The full story is more complicated than that, I think. After all, if these gun control measures really are as popular as the polls seem to indicate, then it would logically seem to be the case that the political power of groups like the NRA would be far less than it seems to be. The key lies in understanding the difference between what voters think about a particular issue and how important they consider it when making a decision at the ballot box. If there is high public support for a particular issue and a high sense among voters that it is an important issue to them, then that issue is going to play a large role in how they make their voting decisions. Conversely, an issue where there is high public support that voters place a low lever of importance upon is unlikely to have a significant influence on who they decided to vote for. As it turns out, that’s exactly the situation with gun control:
PRINCETON, NJ — Few Americans mention guns or immigration as the most important problems facing the nation today, despite the current attention lawmakers in Washington are giving to these issues. The economy still dominates as the top concern, followed by jobs and dissatisfaction with the general way in which Congress and the government work.
These data, from an April 4-7 survey, underscore the prominence of economic issues in Americans’ minds, even as the economy continues its recovery from the recessionary depths of 2008.
In terms of specific economic issues, Americans most frequently name the economy in general (24%), jobs/unemployment (18%), and the deficit (11%). The percentage mentioning each of these economic issues is in the same broad range as has been the case each month this year so far, although a higher 20% mentioned the deficit as the nation’s top problem in January.
This isn’t the first indication that gun control is a low intensity issue among American voters. Back in January, just one month after Newtown, a similar Gallup poll showed the same results that we see in this month’s release. At that time, I predicted that it would be difficult for gun control advocates to get the most ambitious parts of their agenda through even the Senate, but I thought at the time that at least something would be passed. In part, I thought this because it seemed as though the post-Newtown attention paid to the issue was going to make it inevitable and that a low-priority issue like background checks would be something that Congress could pass to make it appear that they’re doing something, even though in reality the Manchin/Toomey bill would have done little to stop the massacres that have garnered much attention over the years. As it turned out, the politics of the issue were far more complicated, and public intensity on the issue of gun control was far less than many thought it might be after the events of Newtown.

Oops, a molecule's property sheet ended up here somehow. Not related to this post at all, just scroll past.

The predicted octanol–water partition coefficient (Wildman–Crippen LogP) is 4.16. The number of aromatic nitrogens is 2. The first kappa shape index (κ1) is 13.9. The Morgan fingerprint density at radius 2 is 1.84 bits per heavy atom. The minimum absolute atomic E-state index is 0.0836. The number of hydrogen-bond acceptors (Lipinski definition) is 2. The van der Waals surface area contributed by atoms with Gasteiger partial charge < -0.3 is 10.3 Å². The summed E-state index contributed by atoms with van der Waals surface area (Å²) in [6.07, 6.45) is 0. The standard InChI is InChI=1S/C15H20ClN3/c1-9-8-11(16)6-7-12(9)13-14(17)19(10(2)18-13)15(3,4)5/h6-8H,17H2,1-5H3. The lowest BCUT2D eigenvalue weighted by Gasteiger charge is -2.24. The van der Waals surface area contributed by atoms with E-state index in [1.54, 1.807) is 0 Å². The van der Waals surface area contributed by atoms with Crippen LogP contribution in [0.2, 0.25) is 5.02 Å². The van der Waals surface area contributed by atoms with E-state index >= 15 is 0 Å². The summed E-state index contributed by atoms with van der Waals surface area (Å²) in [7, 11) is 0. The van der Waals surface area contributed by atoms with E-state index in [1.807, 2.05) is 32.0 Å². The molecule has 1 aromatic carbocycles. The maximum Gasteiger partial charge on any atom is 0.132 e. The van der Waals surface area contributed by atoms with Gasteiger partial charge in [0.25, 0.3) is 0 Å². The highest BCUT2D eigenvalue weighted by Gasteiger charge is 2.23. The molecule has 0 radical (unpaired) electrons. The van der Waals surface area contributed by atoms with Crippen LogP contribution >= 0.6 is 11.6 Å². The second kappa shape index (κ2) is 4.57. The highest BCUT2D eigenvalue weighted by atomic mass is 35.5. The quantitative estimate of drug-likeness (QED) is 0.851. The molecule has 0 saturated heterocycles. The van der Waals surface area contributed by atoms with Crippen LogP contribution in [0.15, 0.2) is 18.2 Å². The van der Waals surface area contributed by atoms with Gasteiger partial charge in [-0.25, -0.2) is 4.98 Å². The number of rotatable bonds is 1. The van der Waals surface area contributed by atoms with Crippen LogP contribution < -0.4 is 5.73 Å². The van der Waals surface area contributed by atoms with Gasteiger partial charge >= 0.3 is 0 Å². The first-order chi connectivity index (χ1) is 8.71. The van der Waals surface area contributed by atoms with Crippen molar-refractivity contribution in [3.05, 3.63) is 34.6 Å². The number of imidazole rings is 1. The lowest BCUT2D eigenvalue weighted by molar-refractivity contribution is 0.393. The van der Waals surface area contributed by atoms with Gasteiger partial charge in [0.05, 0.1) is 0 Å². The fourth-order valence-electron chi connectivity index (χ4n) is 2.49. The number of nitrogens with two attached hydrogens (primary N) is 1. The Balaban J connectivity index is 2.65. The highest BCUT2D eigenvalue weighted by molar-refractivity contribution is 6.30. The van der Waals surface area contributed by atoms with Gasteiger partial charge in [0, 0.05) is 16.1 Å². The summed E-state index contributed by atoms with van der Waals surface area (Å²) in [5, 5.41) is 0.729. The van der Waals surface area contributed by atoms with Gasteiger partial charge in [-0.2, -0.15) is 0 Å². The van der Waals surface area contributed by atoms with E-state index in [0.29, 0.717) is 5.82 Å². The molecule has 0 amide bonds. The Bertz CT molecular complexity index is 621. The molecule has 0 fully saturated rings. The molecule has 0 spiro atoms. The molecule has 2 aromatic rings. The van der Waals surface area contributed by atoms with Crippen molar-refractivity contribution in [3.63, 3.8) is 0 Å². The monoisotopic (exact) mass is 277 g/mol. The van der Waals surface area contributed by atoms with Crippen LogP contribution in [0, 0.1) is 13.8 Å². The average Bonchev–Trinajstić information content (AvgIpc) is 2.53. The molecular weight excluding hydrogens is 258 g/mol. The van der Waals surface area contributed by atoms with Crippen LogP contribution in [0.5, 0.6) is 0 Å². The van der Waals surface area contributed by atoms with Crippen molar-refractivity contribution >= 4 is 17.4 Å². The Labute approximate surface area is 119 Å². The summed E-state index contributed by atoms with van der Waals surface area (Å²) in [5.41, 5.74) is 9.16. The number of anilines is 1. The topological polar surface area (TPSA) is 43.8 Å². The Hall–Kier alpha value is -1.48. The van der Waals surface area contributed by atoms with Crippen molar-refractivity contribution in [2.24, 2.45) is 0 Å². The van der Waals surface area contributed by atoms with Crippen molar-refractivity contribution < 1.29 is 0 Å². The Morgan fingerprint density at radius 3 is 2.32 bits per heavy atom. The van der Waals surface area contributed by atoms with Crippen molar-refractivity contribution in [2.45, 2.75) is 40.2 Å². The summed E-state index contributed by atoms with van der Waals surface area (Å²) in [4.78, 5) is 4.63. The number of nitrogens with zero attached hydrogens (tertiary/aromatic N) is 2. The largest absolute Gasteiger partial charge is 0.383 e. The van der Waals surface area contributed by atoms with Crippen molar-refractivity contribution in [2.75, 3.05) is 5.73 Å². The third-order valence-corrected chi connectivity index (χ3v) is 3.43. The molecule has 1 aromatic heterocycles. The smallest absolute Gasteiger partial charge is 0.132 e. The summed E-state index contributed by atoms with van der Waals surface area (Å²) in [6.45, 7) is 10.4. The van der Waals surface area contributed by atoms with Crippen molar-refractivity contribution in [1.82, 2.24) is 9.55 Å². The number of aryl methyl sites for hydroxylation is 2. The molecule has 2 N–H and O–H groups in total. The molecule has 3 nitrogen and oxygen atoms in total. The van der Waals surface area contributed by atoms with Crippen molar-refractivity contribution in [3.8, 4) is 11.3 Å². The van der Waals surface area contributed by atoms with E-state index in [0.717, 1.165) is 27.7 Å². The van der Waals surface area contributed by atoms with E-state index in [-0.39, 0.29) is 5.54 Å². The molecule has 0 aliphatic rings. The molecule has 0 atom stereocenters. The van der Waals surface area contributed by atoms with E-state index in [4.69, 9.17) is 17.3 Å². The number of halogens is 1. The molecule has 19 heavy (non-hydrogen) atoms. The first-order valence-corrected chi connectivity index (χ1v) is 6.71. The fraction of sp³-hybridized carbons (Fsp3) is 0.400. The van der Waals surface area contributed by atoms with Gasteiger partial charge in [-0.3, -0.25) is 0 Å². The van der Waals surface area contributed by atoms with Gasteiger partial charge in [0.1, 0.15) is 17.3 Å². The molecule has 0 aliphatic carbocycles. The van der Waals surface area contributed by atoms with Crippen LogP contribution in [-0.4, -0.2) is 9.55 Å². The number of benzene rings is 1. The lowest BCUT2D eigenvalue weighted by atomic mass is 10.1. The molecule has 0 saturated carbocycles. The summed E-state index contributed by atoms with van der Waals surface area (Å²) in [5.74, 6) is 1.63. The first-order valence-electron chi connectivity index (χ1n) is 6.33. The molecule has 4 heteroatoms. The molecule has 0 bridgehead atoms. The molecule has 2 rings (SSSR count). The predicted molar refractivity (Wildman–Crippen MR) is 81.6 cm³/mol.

In other words, even in cases where a majority of Americans might support a gun control proposal, for most voters, it is not a high priority issue and unlikely to be one that will have much of an impact on the outcome of an election. This has proven to be consistent across multiple elections and after multiple mass shooting incidents over the past decade or more. By way of contrast, these issues are a high priority issue for gun owners and strong advocates of Second Amendment rights and their votes have often been shown to make a difference in elections at the state and Congressional District level and in Republican primaries for a wide variety of offices. Because of this, the odds of Congress or a state legislature acting even in situations where there is overwhelming public support for a gun control measure.